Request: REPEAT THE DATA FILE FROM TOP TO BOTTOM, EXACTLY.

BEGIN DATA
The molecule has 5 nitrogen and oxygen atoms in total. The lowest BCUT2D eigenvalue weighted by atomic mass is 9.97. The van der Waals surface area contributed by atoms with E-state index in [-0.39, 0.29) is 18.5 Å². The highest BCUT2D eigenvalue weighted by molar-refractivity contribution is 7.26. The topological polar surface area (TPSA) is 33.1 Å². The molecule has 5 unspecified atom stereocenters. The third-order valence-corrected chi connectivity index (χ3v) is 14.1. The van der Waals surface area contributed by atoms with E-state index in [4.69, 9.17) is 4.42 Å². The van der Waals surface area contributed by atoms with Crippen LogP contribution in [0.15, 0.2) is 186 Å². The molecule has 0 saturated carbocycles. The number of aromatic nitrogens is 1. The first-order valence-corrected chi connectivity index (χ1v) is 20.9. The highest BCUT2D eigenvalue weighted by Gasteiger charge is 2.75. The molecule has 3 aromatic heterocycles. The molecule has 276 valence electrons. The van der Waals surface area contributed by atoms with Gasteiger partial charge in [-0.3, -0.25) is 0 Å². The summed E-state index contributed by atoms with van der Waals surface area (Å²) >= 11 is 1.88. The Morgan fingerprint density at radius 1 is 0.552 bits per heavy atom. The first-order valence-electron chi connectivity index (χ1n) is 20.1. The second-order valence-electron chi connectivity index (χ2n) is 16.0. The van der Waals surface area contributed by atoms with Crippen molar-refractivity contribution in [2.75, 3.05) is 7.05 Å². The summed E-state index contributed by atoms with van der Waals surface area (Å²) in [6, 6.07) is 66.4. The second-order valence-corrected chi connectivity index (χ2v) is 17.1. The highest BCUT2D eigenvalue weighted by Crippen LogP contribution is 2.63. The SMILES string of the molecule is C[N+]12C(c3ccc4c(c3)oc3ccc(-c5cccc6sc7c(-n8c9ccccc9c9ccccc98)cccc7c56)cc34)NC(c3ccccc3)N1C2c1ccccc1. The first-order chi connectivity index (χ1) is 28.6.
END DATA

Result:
The molecule has 5 nitrogen and oxygen atoms in total. The lowest BCUT2D eigenvalue weighted by atomic mass is 9.97. The van der Waals surface area contributed by atoms with E-state index in [-0.39, 0.29) is 18.5 Å². The highest BCUT2D eigenvalue weighted by molar-refractivity contribution is 7.26. The topological polar surface area (TPSA) is 33.1 Å². The molecule has 5 unspecified atom stereocenters. The third-order valence-corrected chi connectivity index (χ3v) is 14.1. The van der Waals surface area contributed by atoms with E-state index in [4.69, 9.17) is 4.42 Å². The van der Waals surface area contributed by atoms with Crippen LogP contribution in [0.15, 0.2) is 186 Å². The molecule has 0 saturated carbocycles. The number of aromatic nitrogens is 1. The first-order valence-corrected chi connectivity index (χ1v) is 20.9. The highest BCUT2D eigenvalue weighted by Gasteiger charge is 2.75. The molecule has 3 aromatic heterocycles. The molecule has 276 valence electrons. The van der Waals surface area contributed by atoms with Gasteiger partial charge in [-0.3, -0.25) is 0 Å². The summed E-state index contributed by atoms with van der Waals surface area (Å²) >= 11 is 1.88. The Morgan fingerprint density at radius 1 is 0.552 bits per heavy atom. The first-order valence-electron chi connectivity index (χ1n) is 20.1. The second-order valence-electron chi connectivity index (χ2n) is 16.0. The van der Waals surface area contributed by atoms with Crippen molar-refractivity contribution in [2.75, 3.05) is 7.05 Å². The summed E-state index contributed by atoms with van der Waals surface area (Å²) in [6, 6.07) is 66.4. The second-order valence-corrected chi connectivity index (χ2v) is 17.1. The highest BCUT2D eigenvalue weighted by Crippen LogP contribution is 2.63. The SMILES string of the molecule is C[N+]12C(c3ccc4c(c3)oc3ccc(-c5cccc6sc7c(-n8c9ccccc9c9ccccc98)cccc7c56)cc34)NC(c3ccccc3)N1C2c1ccccc1. The first-order chi connectivity index (χ1) is 28.6.